After 497 bidding rounds, Germany's Federal Network Agency Bundesnetzagentur(BNetzA) announced the results of its 5G spectrum auction, with Deutsche Telekom winning the most lots in the 2GHz and 3.6GHz bands.
In total, 420MHz was purchased for €6.55 billion.
Deutsche Telekom paid the most with €851.5 million for 40MHz in the 2GHz band and €1.3 billion for 90MHz in the 3.6GHz band; followed by Vodafone, which paid €800 million for 40MHz in the 2GHz band and €1.07 billion for 90 MHz in the 3.6GHz band; Telefónica Germany purchased 20MHz in the 2GHz band for €381 million and 70MHz in the 3.6GHz band for €1.04 billion; and Drillisch purchased 20MHz in the 2GHz band for €335 million and 50MHz in the 3.6GHz band for €735.2 million.
German telcos can now begin work for the deployment of their 5G networks after a three-month long bidding process.
"The auction leaves a bitter aftertaste," Deutsche Telekom CEO Dirk Woessner said in a statement. "The result is a dampener on our network buildout. Spectrum, again, is much more expensive in Germany than elsewhere. Network operators now lack the money to expand their networks."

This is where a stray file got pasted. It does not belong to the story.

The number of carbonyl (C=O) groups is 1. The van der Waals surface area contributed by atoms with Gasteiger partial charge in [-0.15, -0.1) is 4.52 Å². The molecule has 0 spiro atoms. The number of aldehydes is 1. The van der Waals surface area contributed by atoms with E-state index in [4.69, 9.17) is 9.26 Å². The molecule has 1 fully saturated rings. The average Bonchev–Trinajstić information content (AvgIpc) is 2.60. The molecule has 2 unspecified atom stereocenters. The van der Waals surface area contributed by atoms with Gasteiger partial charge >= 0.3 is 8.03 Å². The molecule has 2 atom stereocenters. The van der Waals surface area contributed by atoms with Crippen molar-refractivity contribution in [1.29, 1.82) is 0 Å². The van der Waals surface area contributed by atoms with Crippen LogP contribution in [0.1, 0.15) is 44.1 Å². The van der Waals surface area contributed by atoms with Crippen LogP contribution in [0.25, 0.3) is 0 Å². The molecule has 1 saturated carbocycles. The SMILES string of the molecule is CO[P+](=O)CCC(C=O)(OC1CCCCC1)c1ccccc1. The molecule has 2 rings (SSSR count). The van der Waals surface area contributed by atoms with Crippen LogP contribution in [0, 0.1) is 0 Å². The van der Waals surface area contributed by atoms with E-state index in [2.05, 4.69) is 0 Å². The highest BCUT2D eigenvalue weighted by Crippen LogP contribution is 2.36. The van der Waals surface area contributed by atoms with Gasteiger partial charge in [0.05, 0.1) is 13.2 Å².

The new entrant, Drillisch, also criticised the award terms of the 5G spectrum auction.
"We would have liked to see a stronger commitment to more competition in the award terms. As a new player, we would invest directly in a powerful 5G network -- in contrast to the current oligopoly of the network operators who want to expand their current antenna locations step by step," Drillisch CEO Ralph Dommermuth said.
The telcos will need to use more than a single vendor in building their 5G networks after the BNetzA published in March a set of planned additional security requirements for telco networks within the country.
The planned requirements will force German telcos to avoid using a single vendor, and only "trained professionals" will be allowed to work in security-related areas. In situations where telcos outsource this type of work, "professionally competent, reliable, and trustworthy contractors" must be used.
"Systems may only be sourced from trustworthy suppliers whose compliance with national security regulations and provisions for the secrecy of telecommunications and for data protection is assured," BNetzA added.
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